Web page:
MCAD Modeling Methods-What Do You Do With Legacy Data?1 Jul, 2006 By: IDSA ,Mike Hudspeth
Changing from one format to another doesn't mean losing old work files
The only constant is change. It's not an original concept, but how many things in our jobs stay the same year in and year out? Statistics show we will change what we do as many as six times in our lives. With all that change, how can we expect our design data to stay in the same format forever? But there's no need to lose out when we transition to a newer technology. We can still get plenty of use out of our legacy data. We just need to know what to do.
In the old days, drawings were done with pencil and ink on a drawing board. In the course of your daily business you could create beautiful works of art. One place I worked acquired a bunch of linen architectural drawings from the early 1900s and used them for wallpaper. (I sat under a gargoyle that stared at me.) The downside to manual drawings was that once you laid down your initial view, the rest of the drawing would be based on it. If you ran out of room, you were in trouble. If changes needed to be made, you had a lot of erasing to do. And if you made a mistake, there was no Undo command. Add to that the difficulty of visualizing what each orthographic view should look like and what features would be visible, and you can see how difficult it was.
Today we have 3D solid modeling. But when we decide to adopt a 3D modeling system, will we lose all the work that went on before, whether manual or 2D CAD drawings? No. There are many ways to maintain the value of our legacy designs.
Paper to CAD
Scanning 2D board drawings is a fast and simple way to bring designs into the digital realm. You can outsource the task or buy a scanner and do it yourself. A large-format scanner big enough to digitize D- and E-size drawings isn't cheap (see Cadalyst's April scanner survey at www.cadalyst.com/0406scanners/). You'll also spend a good chunk of really boring time (looks like a job for Super Temp!) actually doing the scanning. You'll end up with bit-map, or raster, files in whatever format you choose (figure 1). At that point, you can choose to keep the drawings in raster form and edit them with a bit-map editor (for example, Adobe Photoshop, Corel PHOTO-PAINT or even Windows Paint Brush). Or you can turn them into vector files.
Figure 1. With 2D scans, it really is garbage in, garbage out. Unless your drawings are in fairly pristine condition, you'll need to do a bit of cleanup.
A bit-map is a pixel-by-pixel file. It has no sense of direction. All it knows is this pixel is black, and that one is yellow. A vector format file (such as CGM or DXF) has a lot more built-in intelligence. Instead of pixels, it deals with lines and arcs, entities that have direction and dimension. To edit a bit-map line, you must change each pixel. To edit a vector line, you merely change one of the ends.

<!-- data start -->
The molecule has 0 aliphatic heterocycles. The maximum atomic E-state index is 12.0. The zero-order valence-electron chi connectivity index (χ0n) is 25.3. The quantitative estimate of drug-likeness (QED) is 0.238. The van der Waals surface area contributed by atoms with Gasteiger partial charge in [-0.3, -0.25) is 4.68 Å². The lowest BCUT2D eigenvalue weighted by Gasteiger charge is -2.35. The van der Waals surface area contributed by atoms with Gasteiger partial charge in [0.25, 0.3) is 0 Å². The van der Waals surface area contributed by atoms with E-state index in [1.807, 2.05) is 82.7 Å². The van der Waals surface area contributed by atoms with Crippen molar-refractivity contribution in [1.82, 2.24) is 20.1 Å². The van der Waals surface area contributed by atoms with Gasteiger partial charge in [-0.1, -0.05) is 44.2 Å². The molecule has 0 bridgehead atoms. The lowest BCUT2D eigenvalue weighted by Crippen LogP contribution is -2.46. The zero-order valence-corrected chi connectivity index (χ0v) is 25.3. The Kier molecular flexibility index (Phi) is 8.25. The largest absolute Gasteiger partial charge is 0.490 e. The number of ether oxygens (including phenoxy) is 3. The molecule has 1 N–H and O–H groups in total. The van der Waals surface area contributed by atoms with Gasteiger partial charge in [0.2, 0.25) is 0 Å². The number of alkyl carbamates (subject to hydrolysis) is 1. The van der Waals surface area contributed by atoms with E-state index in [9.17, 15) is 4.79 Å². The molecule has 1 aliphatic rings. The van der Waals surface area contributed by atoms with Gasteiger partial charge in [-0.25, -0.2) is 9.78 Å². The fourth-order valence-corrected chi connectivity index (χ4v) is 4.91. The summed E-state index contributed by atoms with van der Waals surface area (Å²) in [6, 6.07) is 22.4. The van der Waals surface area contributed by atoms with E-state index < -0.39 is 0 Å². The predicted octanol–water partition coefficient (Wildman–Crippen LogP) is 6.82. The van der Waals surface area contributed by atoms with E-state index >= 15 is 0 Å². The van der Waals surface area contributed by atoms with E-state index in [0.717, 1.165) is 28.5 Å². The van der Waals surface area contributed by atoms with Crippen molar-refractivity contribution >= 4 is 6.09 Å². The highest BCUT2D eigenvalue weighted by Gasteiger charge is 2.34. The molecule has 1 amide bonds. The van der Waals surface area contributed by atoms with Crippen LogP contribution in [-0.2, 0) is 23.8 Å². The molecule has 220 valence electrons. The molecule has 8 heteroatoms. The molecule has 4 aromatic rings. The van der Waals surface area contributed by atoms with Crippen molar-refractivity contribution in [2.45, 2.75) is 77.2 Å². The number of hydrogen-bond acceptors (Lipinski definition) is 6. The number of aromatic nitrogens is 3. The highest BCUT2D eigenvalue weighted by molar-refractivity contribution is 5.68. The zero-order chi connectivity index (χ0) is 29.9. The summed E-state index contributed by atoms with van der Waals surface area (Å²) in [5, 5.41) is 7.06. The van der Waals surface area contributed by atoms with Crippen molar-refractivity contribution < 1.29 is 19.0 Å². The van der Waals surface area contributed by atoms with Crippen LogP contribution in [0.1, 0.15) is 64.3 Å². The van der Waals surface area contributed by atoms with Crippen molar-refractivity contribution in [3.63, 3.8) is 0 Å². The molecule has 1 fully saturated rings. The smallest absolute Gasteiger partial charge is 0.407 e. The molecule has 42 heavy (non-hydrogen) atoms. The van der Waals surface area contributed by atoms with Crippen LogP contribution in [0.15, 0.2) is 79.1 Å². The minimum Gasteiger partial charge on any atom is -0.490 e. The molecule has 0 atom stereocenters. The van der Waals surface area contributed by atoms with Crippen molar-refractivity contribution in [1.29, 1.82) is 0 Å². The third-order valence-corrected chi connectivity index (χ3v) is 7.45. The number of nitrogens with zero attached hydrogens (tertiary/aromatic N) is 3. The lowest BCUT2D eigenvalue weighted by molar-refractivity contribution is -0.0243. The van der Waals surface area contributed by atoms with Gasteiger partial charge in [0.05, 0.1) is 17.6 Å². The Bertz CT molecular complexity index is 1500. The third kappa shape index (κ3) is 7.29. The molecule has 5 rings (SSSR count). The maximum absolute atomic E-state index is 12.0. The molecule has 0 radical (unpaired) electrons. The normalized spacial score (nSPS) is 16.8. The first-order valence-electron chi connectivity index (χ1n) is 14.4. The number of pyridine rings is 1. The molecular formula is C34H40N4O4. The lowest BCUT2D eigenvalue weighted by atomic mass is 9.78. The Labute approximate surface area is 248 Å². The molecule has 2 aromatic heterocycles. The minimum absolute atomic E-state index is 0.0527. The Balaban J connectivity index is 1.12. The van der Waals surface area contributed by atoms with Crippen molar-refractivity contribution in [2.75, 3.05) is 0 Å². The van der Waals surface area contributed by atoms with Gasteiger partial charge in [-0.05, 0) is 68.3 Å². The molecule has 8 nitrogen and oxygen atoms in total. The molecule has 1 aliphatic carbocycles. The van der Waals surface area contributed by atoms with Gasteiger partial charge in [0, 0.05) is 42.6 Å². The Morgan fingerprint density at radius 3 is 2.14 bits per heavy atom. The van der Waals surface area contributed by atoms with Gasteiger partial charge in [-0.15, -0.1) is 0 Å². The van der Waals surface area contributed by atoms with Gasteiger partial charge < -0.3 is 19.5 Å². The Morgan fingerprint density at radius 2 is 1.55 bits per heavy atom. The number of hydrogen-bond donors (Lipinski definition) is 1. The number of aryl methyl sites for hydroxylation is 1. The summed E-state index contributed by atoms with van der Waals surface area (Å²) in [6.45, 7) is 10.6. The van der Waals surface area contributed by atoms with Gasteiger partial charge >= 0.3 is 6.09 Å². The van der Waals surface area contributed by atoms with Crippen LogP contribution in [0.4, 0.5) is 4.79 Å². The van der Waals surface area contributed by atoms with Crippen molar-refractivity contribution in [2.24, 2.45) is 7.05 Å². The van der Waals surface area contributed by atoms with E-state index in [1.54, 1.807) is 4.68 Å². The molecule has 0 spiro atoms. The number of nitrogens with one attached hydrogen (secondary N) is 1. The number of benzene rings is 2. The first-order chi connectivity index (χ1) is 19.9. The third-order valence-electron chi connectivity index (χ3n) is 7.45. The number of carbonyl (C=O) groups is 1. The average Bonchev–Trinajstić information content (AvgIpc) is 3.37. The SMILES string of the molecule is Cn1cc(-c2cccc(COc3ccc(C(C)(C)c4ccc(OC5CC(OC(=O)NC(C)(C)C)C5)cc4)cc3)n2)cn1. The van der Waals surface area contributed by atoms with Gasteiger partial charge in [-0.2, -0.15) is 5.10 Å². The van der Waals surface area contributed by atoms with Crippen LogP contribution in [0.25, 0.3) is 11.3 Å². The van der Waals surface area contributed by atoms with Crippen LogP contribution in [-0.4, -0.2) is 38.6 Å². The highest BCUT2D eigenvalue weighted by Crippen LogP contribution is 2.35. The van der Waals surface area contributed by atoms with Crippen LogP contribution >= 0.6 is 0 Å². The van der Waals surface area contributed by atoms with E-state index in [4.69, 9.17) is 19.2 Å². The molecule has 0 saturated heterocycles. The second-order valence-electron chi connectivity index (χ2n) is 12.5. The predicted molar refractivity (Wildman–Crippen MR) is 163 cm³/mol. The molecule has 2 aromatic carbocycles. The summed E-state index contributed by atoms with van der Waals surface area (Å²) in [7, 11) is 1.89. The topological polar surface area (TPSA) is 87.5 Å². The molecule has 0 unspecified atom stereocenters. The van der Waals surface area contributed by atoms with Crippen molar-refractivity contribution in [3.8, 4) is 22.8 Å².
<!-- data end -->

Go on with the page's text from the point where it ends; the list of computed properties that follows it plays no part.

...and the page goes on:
If you want to get terribly technical, AutoCAD would classify as a vector editor (so would CorelDRAW and Adobe Illustrator, for that matter). Raster-to-vector converters such as CorelTRACE examine a selected bit-map file and put edges to each discrete color. If you send it a black-and-white bit-map, the job will be easier. The downside to these programs is that frequently you end up with an amorphous shape rather than a line (figure 2) because every printed line, no matter how thin, has a width. Vectorizers see that, recognize it as a perimeter and trace around it. This function can be a good thing, though, because you won't have to worry about the relationships between lines changing because you changed the scale of the image. The programs also can be set to interpolate a line by finding the exact center between the sides of a line perimeter.
Figure 2. When you vectorize a line from a bit-map, you most often end up with a perimeter rather than a single line. This outcome makes editing a challenge.
Part to CAD
What do you do if your legacy data is a 3D part? Suppose there's a fire or other disaster. You may not have off-site duplicates (you always should have off-site duplicates, though). If you have a part, you can do a 3D scan of it. This scanning sounds really cool, but in actual practice you need to be pretty careful. A lot of things can combine to make 3D scanned data next to useless (figure 3). See the January 2006 "MCAD Modeling Methods," www.cadalyst.com/0106mcad/, for a more in-depth discussion of 3D scanning.